Step 5:  Layer the folded pieces in pairs, with the upper one over the lower one on each row.  This will create an envelope closure for the weights.  Pin along the outside edge, securing each flap overlap and the open seams. Stitch 1/4” from the edge on each side to secure the flaps and seams. 

Step 6:  Take the 32” x 49” piece and lay it on the pocket side of the blanket, matching corners and raw edges.  Pin and stitch around the blanket, leaving an 8” opening in the center of the bottom for turning.  Clip corners.  Turn and press.  Stitch as close to the edge as possible all the way around the blanket, securing the opening left for turning and stabilizing the edges.

Step 7:  Lay the blanket strip side up on a flat, hard surface.  Using your Frixion pen or water soluble marker, measure 6” in from the long edges of the blanket.  Draw a line from top to bottom of your blanket.  Repeat the process 6” from each of the lines you just drew.  You should now have four lines running lengthwise of your blanket.  Pin across each of the overlaps on each line.  These are your stitching lines for the weight pockets.  Be sure your flaps are well pinned, then stitch on those lines.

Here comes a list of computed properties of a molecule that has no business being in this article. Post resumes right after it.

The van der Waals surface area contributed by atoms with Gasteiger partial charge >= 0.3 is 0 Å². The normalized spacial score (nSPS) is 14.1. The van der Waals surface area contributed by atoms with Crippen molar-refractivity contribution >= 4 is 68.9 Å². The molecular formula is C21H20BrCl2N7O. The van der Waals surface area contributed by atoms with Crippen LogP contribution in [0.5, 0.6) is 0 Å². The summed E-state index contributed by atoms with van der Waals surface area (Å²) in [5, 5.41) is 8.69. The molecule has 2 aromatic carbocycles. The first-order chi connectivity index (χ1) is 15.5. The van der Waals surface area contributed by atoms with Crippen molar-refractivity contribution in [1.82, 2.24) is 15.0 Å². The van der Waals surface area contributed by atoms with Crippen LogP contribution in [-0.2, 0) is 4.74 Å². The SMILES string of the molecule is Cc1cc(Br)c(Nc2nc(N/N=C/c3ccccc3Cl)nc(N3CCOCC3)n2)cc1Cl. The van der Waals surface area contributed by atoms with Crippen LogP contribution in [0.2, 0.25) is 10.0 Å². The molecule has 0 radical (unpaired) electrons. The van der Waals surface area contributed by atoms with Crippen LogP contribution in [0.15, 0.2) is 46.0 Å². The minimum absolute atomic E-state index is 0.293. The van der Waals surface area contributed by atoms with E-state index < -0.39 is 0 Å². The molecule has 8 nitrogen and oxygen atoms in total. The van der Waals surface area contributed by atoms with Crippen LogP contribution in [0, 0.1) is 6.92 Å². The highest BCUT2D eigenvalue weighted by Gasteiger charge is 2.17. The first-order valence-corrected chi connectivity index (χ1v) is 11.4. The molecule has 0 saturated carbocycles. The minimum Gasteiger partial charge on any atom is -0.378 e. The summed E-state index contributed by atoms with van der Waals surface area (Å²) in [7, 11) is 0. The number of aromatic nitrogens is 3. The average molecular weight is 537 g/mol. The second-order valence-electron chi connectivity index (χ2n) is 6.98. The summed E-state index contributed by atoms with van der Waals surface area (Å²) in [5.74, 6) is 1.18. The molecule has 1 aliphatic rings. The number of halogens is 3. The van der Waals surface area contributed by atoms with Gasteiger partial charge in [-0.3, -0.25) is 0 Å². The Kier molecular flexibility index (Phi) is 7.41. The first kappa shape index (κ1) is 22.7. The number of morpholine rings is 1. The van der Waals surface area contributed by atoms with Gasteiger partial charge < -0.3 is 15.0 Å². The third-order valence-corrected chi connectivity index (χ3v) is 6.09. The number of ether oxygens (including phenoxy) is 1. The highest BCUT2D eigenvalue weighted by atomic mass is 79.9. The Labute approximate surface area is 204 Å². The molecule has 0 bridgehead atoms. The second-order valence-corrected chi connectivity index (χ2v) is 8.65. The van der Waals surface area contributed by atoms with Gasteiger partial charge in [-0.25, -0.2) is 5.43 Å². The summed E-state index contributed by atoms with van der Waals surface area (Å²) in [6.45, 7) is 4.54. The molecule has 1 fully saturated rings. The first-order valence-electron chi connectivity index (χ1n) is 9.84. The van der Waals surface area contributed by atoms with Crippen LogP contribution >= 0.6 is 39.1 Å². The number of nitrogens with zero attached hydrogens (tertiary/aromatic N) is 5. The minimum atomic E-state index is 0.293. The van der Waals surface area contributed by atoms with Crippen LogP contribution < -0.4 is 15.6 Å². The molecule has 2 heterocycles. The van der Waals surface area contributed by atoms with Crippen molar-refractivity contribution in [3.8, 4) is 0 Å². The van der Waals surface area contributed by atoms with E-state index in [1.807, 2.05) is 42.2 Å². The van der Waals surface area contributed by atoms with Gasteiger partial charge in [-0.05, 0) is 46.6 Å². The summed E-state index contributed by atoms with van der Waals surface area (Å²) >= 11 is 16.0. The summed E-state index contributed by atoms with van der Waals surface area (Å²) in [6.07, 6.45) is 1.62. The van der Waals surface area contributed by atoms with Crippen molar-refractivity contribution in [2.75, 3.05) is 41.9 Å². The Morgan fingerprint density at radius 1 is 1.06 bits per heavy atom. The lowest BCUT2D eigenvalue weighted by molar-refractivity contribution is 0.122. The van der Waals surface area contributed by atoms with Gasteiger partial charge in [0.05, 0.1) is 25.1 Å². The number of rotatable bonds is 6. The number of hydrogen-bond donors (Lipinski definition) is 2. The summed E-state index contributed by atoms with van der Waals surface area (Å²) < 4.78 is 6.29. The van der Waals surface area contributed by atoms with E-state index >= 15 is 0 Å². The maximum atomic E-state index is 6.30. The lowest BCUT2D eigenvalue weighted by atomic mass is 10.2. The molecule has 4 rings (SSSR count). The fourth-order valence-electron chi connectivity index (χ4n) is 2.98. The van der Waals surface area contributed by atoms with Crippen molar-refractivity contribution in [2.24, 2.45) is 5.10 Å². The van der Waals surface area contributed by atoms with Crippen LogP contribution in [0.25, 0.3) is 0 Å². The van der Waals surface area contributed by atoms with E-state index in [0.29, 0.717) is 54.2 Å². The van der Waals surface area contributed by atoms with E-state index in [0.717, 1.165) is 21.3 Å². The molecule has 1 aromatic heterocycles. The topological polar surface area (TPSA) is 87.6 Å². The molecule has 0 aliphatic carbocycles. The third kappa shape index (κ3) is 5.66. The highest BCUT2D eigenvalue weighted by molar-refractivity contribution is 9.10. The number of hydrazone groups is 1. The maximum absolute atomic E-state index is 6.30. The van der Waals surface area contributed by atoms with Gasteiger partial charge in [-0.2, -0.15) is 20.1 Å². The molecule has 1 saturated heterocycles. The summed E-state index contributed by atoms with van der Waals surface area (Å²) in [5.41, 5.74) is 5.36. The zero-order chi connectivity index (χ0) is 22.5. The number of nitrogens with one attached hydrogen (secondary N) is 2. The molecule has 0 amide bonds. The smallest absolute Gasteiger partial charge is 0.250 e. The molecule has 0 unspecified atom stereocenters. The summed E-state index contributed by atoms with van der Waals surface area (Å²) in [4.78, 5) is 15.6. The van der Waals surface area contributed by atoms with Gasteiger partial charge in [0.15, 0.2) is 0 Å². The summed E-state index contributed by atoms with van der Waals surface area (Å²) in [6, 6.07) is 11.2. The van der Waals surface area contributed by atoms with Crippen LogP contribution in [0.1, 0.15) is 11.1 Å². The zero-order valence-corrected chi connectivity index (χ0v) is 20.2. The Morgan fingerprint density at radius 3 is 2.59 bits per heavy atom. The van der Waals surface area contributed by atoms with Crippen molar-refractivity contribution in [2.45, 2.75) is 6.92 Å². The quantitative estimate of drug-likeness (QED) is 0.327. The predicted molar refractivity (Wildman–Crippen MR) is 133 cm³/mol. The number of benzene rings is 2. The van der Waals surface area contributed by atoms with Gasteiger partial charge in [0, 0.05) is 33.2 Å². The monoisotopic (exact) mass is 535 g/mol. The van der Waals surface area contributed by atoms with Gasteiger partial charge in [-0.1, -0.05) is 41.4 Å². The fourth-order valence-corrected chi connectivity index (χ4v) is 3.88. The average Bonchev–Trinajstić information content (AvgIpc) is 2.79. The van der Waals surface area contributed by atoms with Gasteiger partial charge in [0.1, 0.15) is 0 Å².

Step 8:  To remove the marking lines on your blanket, either spritz with water (for water soluble markers) or press with a hot iron if you used a Frixion marker.

Step 9:  Determine the weight needed for your blanket.  The formula is body weight x 10% plus 1 pound.  So for a 40 pound child:  40 x 10% = 4 +1 = 5 pounds.  Convert 5 pounds to ounces:  5 x 16 = 80 ounces.  Divide by 40 pockets:  80 / 40 = 2 ounces per pocket.